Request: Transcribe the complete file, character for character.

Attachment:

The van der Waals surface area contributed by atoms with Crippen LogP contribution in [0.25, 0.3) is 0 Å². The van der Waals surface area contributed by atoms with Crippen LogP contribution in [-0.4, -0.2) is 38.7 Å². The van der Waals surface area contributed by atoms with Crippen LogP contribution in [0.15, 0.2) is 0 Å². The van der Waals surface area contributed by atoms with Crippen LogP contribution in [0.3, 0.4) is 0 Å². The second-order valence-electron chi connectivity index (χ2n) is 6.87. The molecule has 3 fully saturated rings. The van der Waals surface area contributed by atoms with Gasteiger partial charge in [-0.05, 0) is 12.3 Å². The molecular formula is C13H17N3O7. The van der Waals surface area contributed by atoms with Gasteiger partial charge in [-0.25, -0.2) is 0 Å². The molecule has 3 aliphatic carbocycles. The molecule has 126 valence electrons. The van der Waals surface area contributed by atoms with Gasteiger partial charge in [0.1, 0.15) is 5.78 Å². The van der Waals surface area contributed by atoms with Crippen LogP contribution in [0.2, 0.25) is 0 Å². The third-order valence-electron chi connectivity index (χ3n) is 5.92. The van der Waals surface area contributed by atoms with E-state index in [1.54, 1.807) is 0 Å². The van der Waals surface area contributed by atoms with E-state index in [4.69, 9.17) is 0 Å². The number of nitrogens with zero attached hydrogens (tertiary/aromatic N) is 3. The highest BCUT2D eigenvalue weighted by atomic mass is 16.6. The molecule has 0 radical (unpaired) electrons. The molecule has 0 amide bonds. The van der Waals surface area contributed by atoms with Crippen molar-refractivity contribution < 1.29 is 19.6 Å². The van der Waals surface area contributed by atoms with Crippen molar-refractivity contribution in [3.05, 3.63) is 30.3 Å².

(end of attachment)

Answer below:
The van der Waals surface area contributed by atoms with Crippen LogP contribution in [0.25, 0.3) is 0 Å². The van der Waals surface area contributed by atoms with Crippen LogP contribution in [-0.4, -0.2) is 38.7 Å². The van der Waals surface area contributed by atoms with Crippen LogP contribution in [0.15, 0.2) is 0 Å². The van der Waals surface area contributed by atoms with Crippen LogP contribution in [0.3, 0.4) is 0 Å². The second-order valence-electron chi connectivity index (χ2n) is 6.87. The molecule has 3 fully saturated rings. The van der Waals surface area contributed by atoms with Gasteiger partial charge in [-0.05, 0) is 12.3 Å². The molecular formula is C13H17N3O7. The van der Waals surface area contributed by atoms with Gasteiger partial charge in [-0.25, -0.2) is 0 Å². The molecule has 3 aliphatic carbocycles. The molecule has 126 valence electrons. The van der Waals surface area contributed by atoms with Gasteiger partial charge in [0.1, 0.15) is 5.78 Å². The van der Waals surface area contributed by atoms with Crippen LogP contribution in [0.2, 0.25) is 0 Å². The third-order valence-electron chi connectivity index (χ3n) is 5.92. The van der Waals surface area contributed by atoms with E-state index in [1.54, 1.807) is 0 Å². The van der Waals surface area contributed by atoms with E-state index in [4.69, 9.17) is 0 Å². The number of nitrogens with zero attached hydrogens (tertiary/aromatic N) is 3. The highest BCUT2D eigenvalue weighted by atomic mass is 16.6. The molecule has 0 radical (unpaired) electrons. The molecule has 0 amide bonds. The van der Waals surface area contributed by atoms with Crippen molar-refractivity contribution < 1.29 is 19.6 Å². The van der Waals surface area contributed by atoms with Crippen molar-refractivity contribution in [3.05, 3.63) is 30.3 Å².